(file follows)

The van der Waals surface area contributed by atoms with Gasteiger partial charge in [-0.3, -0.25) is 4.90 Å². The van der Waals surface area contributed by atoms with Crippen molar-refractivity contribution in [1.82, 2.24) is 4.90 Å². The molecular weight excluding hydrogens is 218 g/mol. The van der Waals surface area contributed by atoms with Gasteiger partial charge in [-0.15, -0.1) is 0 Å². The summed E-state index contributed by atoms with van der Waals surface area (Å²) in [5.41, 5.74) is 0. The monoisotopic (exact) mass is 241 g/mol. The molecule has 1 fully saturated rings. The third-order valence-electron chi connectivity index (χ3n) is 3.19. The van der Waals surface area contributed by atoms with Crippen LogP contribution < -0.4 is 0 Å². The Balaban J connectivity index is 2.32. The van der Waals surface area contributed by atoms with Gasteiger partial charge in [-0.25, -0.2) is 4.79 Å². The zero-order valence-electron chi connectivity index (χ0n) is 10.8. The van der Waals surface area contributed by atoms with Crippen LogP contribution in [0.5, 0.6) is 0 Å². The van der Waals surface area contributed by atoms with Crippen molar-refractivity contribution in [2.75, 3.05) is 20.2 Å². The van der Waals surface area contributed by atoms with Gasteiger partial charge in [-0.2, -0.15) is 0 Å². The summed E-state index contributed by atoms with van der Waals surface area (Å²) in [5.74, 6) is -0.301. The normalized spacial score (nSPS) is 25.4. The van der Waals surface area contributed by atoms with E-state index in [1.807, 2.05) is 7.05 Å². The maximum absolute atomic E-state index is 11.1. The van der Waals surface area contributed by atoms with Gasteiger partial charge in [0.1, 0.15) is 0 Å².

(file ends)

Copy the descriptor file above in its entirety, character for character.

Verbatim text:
The van der Waals surface area contributed by atoms with Gasteiger partial charge in [-0.3, -0.25) is 4.90 Å². The van der Waals surface area contributed by atoms with Crippen molar-refractivity contribution in [1.82, 2.24) is 4.90 Å². The molecular weight excluding hydrogens is 218 g/mol. The van der Waals surface area contributed by atoms with Gasteiger partial charge in [-0.15, -0.1) is 0 Å². The summed E-state index contributed by atoms with van der Waals surface area (Å²) in [5.41, 5.74) is 0. The monoisotopic (exact) mass is 241 g/mol. The molecule has 1 fully saturated rings. The third-order valence-electron chi connectivity index (χ3n) is 3.19. The van der Waals surface area contributed by atoms with Crippen LogP contribution < -0.4 is 0 Å². The Balaban J connectivity index is 2.32. The van der Waals surface area contributed by atoms with Gasteiger partial charge in [-0.25, -0.2) is 4.79 Å². The zero-order valence-electron chi connectivity index (χ0n) is 10.8. The van der Waals surface area contributed by atoms with Crippen LogP contribution in [0.5, 0.6) is 0 Å². The van der Waals surface area contributed by atoms with Crippen molar-refractivity contribution in [2.75, 3.05) is 20.2 Å². The van der Waals surface area contributed by atoms with Gasteiger partial charge in [-0.2, -0.15) is 0 Å². The summed E-state index contributed by atoms with van der Waals surface area (Å²) in [5.74, 6) is -0.301. The normalized spacial score (nSPS) is 25.4. The van der Waals surface area contributed by atoms with E-state index in [1.807, 2.05) is 7.05 Å². The maximum absolute atomic E-state index is 11.1. The van der Waals surface area contributed by atoms with Gasteiger partial charge in [0.1, 0.15) is 0 Å².